Don't panic, but be prepared: Coronavirus 101 for Michiganders

When it comes to the coronavirus, here's the advice: don't panic, but be prepared. We all have questions and a Henry Ford infectious disease expert has answers. 

Here's the good news. It looks like most people who get coronavirus, or as it's being called now COVID-19, will be okay. It's certain populations that are at higher risk. 

"The ones that are affected more severely are the elderly or those that have a lot of preexisting medical conditions, such as diabetes, heart disease, that sort of thing," says Dr. Geehan Suleyman, the medical director of infection prevention at Henry Ford Medical. 

You probably see pictures of people in other counties wearing masks when it comes to coronavirus. Is that something we should be doing here? 

Right now, Dr. Suleyman isn't recommending the general population to wear masks. The masks only come into play for those that are sick, or if you know you are going to be having close contact with someone who is sick. 

In fact, she says wearing masks arbitrarily can lead to a shortage of masks in the area that could be harmful later on when it is necessary. 

As hospitals all over the world are preparing plans to contain the spread, what can we do in our daily lives to protect ourselves? It's the same advice you get to avoid the flu.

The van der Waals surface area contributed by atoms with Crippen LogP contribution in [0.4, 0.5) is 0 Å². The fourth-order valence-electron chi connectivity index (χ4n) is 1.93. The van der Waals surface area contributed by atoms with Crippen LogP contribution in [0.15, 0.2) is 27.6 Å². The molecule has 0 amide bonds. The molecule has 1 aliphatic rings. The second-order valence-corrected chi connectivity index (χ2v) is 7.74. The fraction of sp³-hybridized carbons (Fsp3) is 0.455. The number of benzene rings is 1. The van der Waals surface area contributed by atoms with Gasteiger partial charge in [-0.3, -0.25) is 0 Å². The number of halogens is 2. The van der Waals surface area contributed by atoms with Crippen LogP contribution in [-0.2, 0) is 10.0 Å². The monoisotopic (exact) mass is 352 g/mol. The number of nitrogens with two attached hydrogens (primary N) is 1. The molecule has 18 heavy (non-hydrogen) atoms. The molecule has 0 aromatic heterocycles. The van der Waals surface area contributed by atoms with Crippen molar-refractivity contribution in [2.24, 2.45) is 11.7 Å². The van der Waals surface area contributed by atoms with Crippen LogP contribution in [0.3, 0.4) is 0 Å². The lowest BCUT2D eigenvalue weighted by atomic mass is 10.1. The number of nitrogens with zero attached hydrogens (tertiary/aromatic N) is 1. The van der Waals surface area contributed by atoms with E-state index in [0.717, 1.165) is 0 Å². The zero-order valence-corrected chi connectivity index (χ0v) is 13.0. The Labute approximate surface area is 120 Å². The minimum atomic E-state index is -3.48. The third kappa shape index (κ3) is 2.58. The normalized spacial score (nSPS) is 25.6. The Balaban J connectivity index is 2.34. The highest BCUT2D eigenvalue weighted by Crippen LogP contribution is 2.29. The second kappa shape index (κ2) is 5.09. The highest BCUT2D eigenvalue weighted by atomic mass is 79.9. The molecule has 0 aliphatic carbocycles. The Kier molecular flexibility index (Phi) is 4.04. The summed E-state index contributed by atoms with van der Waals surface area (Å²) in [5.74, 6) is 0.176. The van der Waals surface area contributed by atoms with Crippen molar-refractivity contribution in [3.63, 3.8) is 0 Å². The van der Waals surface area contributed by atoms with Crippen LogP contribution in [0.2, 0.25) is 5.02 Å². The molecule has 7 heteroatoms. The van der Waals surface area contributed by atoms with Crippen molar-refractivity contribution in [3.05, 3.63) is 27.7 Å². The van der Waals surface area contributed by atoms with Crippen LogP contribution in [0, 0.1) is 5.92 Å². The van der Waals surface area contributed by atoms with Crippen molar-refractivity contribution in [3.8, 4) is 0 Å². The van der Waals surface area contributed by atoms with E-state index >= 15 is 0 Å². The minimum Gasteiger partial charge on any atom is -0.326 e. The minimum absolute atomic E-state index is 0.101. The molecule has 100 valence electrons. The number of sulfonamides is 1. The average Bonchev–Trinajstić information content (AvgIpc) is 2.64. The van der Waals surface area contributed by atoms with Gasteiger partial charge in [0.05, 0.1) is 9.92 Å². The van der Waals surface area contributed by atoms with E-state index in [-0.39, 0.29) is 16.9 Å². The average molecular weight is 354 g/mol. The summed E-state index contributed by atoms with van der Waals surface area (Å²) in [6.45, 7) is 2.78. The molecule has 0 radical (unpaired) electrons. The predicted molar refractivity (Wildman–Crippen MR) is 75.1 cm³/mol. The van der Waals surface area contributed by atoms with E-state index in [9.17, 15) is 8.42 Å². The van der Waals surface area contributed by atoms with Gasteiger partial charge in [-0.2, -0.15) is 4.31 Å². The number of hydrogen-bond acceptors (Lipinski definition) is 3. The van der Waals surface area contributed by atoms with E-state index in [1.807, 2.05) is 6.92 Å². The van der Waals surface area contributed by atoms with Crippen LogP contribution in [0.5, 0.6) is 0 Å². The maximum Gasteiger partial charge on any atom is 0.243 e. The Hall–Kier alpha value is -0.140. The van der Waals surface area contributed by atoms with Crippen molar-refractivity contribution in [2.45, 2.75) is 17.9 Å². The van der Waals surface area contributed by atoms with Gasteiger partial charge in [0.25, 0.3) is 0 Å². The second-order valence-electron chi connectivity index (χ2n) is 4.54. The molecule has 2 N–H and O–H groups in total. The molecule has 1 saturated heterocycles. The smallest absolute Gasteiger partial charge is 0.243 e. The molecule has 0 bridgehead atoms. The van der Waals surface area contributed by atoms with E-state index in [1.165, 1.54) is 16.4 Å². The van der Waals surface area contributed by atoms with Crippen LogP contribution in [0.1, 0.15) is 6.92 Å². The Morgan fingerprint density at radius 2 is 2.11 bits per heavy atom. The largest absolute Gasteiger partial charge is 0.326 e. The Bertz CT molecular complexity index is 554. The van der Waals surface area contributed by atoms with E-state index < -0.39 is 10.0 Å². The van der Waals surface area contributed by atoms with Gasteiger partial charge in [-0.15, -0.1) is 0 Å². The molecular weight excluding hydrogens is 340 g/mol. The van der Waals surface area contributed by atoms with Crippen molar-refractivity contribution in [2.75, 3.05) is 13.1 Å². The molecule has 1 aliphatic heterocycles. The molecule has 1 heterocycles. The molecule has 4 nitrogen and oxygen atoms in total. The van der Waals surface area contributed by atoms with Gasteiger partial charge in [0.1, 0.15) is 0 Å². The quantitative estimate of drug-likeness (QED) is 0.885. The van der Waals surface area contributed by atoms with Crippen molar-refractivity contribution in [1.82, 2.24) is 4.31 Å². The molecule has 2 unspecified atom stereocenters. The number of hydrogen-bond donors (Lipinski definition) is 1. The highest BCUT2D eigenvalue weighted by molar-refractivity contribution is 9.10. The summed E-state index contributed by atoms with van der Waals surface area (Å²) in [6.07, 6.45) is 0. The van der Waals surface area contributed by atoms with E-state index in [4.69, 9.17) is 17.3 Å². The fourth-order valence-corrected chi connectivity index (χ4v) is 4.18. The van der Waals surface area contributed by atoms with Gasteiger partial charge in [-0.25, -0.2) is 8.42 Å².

"Avoid close contact with sick people; if you are sick to cover up your cough or sneeze on your sleeve or with a tissue; wash your hands frequently ideally with soap and water at least for 20 seconds. If you don't have access to a sink, you can do a hand sanitizer that has at least 60% alcohol, and if you're sick to stay home. And minimize your movement."

And while coronavirus is not as widespread as the flu yet, it is proving to be more deadly with similar symptoms of fever and cough that are transmitted the same way. 

"It's transmitted either through cough or sneeze, what we call droplets. And usually, it's close contact that exposes you to the virus."

If you have exposure history, such as through travel or contact with someone who is sick, Dr. Suleyman recommends calling your primary care provider before showing up unannounced to get tested. 

"That way we minimize the risk of exposure to other people."

In-state testing just recently became available in Michigan, which means test results will be ready in just a few hours. 

You can get the latest coronavirus news in Michigan at